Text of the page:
New impetus for ampoules

Even though they are often said to be on the decline, glass ampoules are still widely used to package injectable drugs. In emerging markets such as Asia, South America or Eastern Europe, the demand is even growing. Advanced fill & finish concepts offer new impetus, says expert Neus Ferré.

Time and again ampoules are regarded a relict of the past. What is your opinion on that?

Well, not quite. Glass ampoules have been used to package injectable drugs for more than 80 years, that’s true. However glass ampoules do still play a key role in the pharma industry, specially when it comes to basic drugs which are massively used, for example anesthetics, pain drugs and anti-inflammatories. Why? This type of packaging offers a safe, efficient and cost competitive way to support sustainability of existing healthcare systems in mature markets or to set up basic healthcare coverage in emerging ones. So we do see movement in this market – especially in manufacturing improvements focused on fill & finish operations.

What kind of improvements?

More drug manufacturers are introducing high speed filling lines for glass ampoules to achieve even higher yields. This is definitely a trend in such a competitive market. Others are looking for more flexible approaches in order to process smaller batches efficiently. In any case, if pharma companies want to leverage the full potential of such new filling line developments, they need to combine these with ampoules that come with high and stable dimensional quality, ideally backed up by 100% inspection for the key dimensions.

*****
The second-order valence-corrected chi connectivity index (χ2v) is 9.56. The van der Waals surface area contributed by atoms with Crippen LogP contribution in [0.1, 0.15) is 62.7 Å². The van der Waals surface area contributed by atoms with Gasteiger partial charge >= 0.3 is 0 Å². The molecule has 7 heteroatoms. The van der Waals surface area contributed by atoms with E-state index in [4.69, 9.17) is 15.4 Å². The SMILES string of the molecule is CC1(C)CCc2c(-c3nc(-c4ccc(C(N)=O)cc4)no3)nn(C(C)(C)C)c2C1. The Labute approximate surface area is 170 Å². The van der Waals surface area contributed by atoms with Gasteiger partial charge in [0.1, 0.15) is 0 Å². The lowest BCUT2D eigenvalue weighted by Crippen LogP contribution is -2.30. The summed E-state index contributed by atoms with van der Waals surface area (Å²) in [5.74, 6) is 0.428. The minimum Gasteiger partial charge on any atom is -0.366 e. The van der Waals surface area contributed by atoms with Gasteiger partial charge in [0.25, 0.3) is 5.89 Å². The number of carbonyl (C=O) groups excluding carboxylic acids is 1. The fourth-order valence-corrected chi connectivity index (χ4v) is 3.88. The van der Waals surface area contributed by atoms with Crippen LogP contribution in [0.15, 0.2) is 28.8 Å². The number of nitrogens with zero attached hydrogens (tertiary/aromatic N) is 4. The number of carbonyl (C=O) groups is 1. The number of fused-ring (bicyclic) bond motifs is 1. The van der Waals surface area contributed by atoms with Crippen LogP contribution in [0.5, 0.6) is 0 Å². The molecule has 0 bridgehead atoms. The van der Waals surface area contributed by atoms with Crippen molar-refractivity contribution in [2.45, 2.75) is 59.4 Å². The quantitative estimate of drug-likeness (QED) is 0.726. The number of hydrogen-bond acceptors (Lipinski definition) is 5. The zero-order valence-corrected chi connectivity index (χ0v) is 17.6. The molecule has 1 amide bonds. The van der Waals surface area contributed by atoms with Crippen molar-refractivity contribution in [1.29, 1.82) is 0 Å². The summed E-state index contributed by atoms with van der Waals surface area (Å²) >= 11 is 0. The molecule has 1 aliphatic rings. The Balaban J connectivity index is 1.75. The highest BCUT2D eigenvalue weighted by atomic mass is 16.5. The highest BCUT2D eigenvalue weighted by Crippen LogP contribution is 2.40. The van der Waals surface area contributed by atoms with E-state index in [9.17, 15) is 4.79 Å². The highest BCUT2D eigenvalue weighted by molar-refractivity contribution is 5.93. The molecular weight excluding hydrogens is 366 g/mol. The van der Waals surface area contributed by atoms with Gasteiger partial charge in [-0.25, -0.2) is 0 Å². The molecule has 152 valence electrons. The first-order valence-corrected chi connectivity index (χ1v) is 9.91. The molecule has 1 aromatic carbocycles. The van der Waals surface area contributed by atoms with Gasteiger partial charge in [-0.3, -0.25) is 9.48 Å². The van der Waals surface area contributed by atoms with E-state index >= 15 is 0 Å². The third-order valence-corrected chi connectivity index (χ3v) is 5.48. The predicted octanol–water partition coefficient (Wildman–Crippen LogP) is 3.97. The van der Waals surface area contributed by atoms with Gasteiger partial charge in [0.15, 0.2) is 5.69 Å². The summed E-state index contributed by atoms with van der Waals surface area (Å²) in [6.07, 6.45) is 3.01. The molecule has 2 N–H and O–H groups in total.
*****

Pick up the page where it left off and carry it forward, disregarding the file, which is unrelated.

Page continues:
What kind of advantages do ampoules still offer and what’s SCHOTT take on this?

When using ampoules, there is only one type of material – glass – in contact with the drug, and it is easy to tell if the container closure integrity is intact. It protects the drug from being contaminated. Moreover, glass ampoules are a very cost efficient packaging material. The advent of new filling concepts underlines the fact that ampoules have gained new momentum. Thus, our team is in continuous contact with pharma companies and equipment vendors. We want to learn about their challenges when it comes to processing the ampoules on the filling lines. Our goal is to achieve a smooth interplay between equipment and packaging thus contributing to a safe and sustainable supply of drugs to the patients worldwide.

Neus Ferré studied at the Polytechnic University in Barcelona and at the RWTH Aachen and holds a diploma in telecommunication engineering. She joined SCHOTT in 2008 and worked as product manager for photovoltaic and later solar thermal energy. Since 2016 she has been part of the Pharmaceutical Systems division as Global Product Manager Ampoules.

August 25th, 2017

Contact

Christina Rettig
Marketing & Communication
SCHOTT AG

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